Dave Ramsey and Suzie Orman. These are two names many young families hear over the course of time when dealing with their finances. Both are very well-known financial personalities who have their own shows and books. They also appear across the country numerous times a year to promote their financial strategies to get rid of debt and build wealth. Listen to them on a regular basis and their advice is straightforward without any gimmicks. In fact, many of the things we mention on this blog line up with what these and other public financial advisors say.
Still, there are those who are starting young families who tend to ignore the advice of Ramsey, Orman, and, sadly, us. They feel what they’re doing is right and will continue to be right until they go bankrupt, lose their home, lose their family, or all three at once. This refusal to listen to solid ways to stop utilizing credit, pay down debt, and build up a proper emergency fund is a mix of stubbornness, past family history and, in many cases, a general lack of education on proper handling of money.
The third reason mentioned is actually a build-up from decades of comments saying credit was good, no down payment mortgages were fine, and taking out student loans would help people in the end. Of course, all three statements were terribly wrong. Yet, the voices who spoke these overpowered those of Ramsey and Orman on a regular basis. It’s only been recently, since the tragedy of the Great Recession, that folks have shaken the dust out of their heads and began to understand the consequences of their lifestyle. When in need of a loan, one can always leverage the equity of their home. It is important to become familiarized with Home Equity Loan Rates.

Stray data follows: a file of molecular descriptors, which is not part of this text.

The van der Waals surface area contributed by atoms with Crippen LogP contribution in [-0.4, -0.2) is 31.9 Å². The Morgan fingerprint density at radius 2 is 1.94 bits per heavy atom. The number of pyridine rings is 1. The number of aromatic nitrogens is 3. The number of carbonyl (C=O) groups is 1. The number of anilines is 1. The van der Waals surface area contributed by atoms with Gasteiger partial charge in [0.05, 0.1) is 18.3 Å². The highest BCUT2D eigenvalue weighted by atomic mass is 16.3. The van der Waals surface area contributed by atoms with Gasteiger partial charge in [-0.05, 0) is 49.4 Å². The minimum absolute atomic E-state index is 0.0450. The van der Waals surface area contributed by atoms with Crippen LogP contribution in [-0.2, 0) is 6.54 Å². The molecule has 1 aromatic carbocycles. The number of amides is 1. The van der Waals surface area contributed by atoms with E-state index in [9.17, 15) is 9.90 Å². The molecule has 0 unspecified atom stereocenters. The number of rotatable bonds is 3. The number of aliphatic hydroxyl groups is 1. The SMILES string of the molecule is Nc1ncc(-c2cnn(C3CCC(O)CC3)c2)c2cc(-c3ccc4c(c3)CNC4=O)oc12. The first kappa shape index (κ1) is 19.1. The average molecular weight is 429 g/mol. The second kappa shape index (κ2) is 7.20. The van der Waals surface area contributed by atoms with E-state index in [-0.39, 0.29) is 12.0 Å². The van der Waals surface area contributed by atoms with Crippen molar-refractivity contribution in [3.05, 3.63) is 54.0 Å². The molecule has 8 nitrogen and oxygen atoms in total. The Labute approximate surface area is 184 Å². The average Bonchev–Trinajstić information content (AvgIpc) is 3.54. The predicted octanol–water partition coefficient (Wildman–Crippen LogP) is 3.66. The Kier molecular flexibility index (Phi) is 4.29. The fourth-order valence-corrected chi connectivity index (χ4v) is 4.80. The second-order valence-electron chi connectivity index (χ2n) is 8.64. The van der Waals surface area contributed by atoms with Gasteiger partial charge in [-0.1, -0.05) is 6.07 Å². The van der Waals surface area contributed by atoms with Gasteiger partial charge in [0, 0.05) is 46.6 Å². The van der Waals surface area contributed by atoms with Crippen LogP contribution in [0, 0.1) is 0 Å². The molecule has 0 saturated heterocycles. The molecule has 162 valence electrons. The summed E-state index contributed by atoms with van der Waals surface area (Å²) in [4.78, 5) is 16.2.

None of these financial advisors, including us, ask you to drink the Kool-Aid of what we say and follow us by rote. There are plenty of people who read this blog or listen to Dave Ramsey’s or a local personality’s radio show and disagree with what they’re saying. However, at some point in time, there tends to be an ingot of detail in what they or a caller speaks about which may help in the end. Perhaps it even starts you on the path toward a healthier financial lifestyle.
In the end, with a young family, it doesn’t come down to just you. You’re now part of a team which is intricately tied together in both good and bad times. You may think Ramsey, Orman, or we say stuff which feels bogus to the way you live. However, instead of letting your pre-conceived notions of how finances are run cloud your decision-making process, listen with an open mind and think of your young family. There may be some good points which can make the next generations of savers and spenders wiser and wealthier.